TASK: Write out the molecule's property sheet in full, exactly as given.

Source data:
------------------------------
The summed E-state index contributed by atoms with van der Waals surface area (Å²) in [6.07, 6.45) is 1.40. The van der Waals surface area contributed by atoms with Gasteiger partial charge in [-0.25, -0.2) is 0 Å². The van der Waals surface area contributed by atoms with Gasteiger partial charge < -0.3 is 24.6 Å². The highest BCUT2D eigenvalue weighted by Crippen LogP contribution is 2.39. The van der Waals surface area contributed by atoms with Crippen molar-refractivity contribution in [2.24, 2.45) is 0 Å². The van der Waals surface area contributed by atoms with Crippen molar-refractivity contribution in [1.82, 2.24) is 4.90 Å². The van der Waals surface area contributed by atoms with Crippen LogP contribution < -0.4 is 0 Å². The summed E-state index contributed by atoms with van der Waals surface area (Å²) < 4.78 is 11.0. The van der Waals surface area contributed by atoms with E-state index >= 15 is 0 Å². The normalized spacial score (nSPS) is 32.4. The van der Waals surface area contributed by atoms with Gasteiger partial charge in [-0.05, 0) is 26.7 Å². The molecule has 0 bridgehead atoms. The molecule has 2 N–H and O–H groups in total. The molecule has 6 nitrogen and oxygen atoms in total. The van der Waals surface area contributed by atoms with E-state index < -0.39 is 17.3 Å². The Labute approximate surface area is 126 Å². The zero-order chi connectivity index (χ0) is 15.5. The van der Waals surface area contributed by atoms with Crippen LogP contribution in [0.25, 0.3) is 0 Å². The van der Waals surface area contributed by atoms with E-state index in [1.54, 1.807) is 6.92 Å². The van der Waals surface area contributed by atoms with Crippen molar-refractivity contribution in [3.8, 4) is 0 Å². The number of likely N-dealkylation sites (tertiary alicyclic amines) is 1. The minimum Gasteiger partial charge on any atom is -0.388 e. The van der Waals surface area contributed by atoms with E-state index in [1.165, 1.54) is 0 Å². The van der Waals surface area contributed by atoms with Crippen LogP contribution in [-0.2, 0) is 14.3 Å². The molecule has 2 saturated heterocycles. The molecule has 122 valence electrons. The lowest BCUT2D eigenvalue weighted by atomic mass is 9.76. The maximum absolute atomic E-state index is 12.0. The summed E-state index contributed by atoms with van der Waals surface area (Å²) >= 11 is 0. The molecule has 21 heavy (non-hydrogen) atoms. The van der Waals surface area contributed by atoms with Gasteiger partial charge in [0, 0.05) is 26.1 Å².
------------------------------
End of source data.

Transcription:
The summed E-state index contributed by atoms with van der Waals surface area (Å²) in [6.07, 6.45) is 1.40. The van der Waals surface area contributed by atoms with Gasteiger partial charge in [-0.25, -0.2) is 0 Å². The van der Waals surface area contributed by atoms with Gasteiger partial charge < -0.3 is 24.6 Å². The highest BCUT2D eigenvalue weighted by Crippen LogP contribution is 2.39. The van der Waals surface area contributed by atoms with Crippen molar-refractivity contribution in [2.24, 2.45) is 0 Å². The van der Waals surface area contributed by atoms with Crippen molar-refractivity contribution in [1.82, 2.24) is 4.90 Å². The van der Waals surface area contributed by atoms with Crippen LogP contribution < -0.4 is 0 Å². The summed E-state index contributed by atoms with van der Waals surface area (Å²) < 4.78 is 11.0. The van der Waals surface area contributed by atoms with E-state index >= 15 is 0 Å². The normalized spacial score (nSPS) is 32.4. The van der Waals surface area contributed by atoms with Gasteiger partial charge in [-0.05, 0) is 26.7 Å². The molecule has 0 bridgehead atoms. The molecule has 2 N–H and O–H groups in total. The molecule has 6 nitrogen and oxygen atoms in total. The van der Waals surface area contributed by atoms with E-state index < -0.39 is 17.3 Å². The Labute approximate surface area is 126 Å². The zero-order chi connectivity index (χ0) is 15.5. The van der Waals surface area contributed by atoms with Crippen LogP contribution in [0.25, 0.3) is 0 Å². The van der Waals surface area contributed by atoms with E-state index in [1.54, 1.807) is 6.92 Å². The van der Waals surface area contributed by atoms with Crippen molar-refractivity contribution in [3.8, 4) is 0 Å². The number of likely N-dealkylation sites (tertiary alicyclic amines) is 1. The minimum Gasteiger partial charge on any atom is -0.388 e. The van der Waals surface area contributed by atoms with E-state index in [1.165, 1.54) is 0 Å². The van der Waals surface area contributed by atoms with Crippen LogP contribution in [-0.2, 0) is 14.3 Å². The molecule has 2 saturated heterocycles. The molecule has 122 valence electrons. The lowest BCUT2D eigenvalue weighted by atomic mass is 9.76. The maximum absolute atomic E-state index is 12.0. The summed E-state index contributed by atoms with van der Waals surface area (Å²) >= 11 is 0. The molecule has 21 heavy (non-hydrogen) atoms. The van der Waals surface area contributed by atoms with Gasteiger partial charge in [0, 0.05) is 26.1 Å².